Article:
On November 3, 2015, the Centers for Medicare & Medicaid Services (CMS) released an interactive online mapping tool(http://go.cms.gov/opioidheatmap) which shows geographic comparisons at the state, county, and ZIP code levels of de-identified Medicare Part D opioid prescription claims – prescriptions written and then submitted to be filled – within the United States. This new mapping tool allows the user to see both the number and percentage of opioid claims at the local level and better understand how this critical issue impacts communities nationwide.
The data used in this mapping tool is from 2013 Medicare Part D prescription drug claims prescribed by health care providers and does not contain beneficiary information (https://www.cms.gov/Research-Statistics-Data-and-Systems/Statistics-Trends-and-Reports/Medicare-Provider-Charge-Data/Part-D-Prescriber.html). The data set, which is privacy-protected, contains information from over one million distinct providers who collectively prescribed approximately $103 billion in prescription drugs and supplies paid under the Part D program. The data characterizes the individual prescribing patterns of health providers that participate in Medicare Part D for over 3,000 distinct drug products. Of the 1.4 billion total Part D claims per year, there were approximately 80.7 million opioid claims for 116 distinct opioid products contributing to $3.7 billion of the total Part D prescription drug costs. By openly sharing data in a secure, broad, and interactive way, CMS is supporting a better understanding of regional provider prescribing behavior variability and is adding insight to local health care delivery.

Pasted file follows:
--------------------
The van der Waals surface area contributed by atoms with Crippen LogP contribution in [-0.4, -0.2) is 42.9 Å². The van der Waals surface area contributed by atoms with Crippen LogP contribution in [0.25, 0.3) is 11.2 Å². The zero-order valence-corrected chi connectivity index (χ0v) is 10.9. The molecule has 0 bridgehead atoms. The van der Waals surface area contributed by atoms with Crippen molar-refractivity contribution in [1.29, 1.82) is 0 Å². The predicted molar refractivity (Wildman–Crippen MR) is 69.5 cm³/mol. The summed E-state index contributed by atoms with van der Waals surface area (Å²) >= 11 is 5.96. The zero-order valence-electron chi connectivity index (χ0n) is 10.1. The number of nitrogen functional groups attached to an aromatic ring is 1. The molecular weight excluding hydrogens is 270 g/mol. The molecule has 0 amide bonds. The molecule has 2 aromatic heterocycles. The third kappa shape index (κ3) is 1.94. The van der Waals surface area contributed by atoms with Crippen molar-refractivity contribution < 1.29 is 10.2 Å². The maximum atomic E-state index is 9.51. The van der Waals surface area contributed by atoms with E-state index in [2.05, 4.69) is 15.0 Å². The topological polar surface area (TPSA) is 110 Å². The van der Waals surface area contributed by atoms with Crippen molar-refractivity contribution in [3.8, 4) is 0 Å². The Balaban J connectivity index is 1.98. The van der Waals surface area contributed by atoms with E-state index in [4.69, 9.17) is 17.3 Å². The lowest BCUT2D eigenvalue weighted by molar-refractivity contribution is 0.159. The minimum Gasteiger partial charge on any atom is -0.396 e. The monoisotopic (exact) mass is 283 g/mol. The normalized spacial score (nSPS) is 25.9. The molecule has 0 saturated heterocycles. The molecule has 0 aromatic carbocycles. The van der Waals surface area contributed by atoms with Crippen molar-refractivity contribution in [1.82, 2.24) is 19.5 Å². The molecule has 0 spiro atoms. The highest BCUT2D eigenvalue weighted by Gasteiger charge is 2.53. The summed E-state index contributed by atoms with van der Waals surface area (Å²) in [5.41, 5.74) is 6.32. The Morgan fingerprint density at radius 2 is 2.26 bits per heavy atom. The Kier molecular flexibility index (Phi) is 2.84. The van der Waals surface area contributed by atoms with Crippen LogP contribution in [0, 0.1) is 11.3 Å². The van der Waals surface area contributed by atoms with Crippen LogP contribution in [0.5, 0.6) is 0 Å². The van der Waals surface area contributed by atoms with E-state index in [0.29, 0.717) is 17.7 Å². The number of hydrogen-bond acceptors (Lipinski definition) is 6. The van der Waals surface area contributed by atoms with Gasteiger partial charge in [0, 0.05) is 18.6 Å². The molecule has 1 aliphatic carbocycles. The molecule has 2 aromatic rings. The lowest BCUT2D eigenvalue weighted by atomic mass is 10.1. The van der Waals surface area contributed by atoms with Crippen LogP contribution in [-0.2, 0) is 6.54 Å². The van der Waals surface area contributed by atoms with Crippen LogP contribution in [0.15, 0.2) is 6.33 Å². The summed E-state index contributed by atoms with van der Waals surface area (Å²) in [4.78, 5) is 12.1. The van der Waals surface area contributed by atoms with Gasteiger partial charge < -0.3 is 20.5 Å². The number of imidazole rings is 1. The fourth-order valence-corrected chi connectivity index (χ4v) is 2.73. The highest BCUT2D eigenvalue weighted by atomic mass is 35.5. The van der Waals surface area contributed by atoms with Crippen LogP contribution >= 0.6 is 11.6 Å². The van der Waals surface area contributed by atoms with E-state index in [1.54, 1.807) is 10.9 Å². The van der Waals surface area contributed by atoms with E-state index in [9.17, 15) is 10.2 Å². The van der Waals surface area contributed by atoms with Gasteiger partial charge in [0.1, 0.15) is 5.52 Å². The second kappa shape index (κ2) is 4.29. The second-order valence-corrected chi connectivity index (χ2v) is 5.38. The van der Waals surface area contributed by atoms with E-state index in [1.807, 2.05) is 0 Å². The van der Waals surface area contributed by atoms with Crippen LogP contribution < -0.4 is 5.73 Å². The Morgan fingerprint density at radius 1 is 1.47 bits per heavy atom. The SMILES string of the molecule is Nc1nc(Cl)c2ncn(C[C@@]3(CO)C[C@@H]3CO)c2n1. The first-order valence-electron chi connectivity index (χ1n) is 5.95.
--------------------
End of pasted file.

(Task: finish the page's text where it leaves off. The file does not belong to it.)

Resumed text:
The tool includes interactive maps that allow users to mouse over an area and see its data. The data for each geographic region includes:
- Percentage of opioid claims
- State average
- National average
- Total providers
- Total opioid claims
- Total claims
CMS and the U.S. Department of Health and Human Services (HHS) believe that this level of transparency will inform community awareness among providers and local public health officials.
For more information on CMS’ efforts to address the growing problem of abuse of opioids in the Part D program, read the Part D Overutilization Monitoring System Summary (http://cms.gov/Newsroom/MediaReleaseDatabase/Fact-sheets/2015-Fact-sheets-items/2015-11-03.html).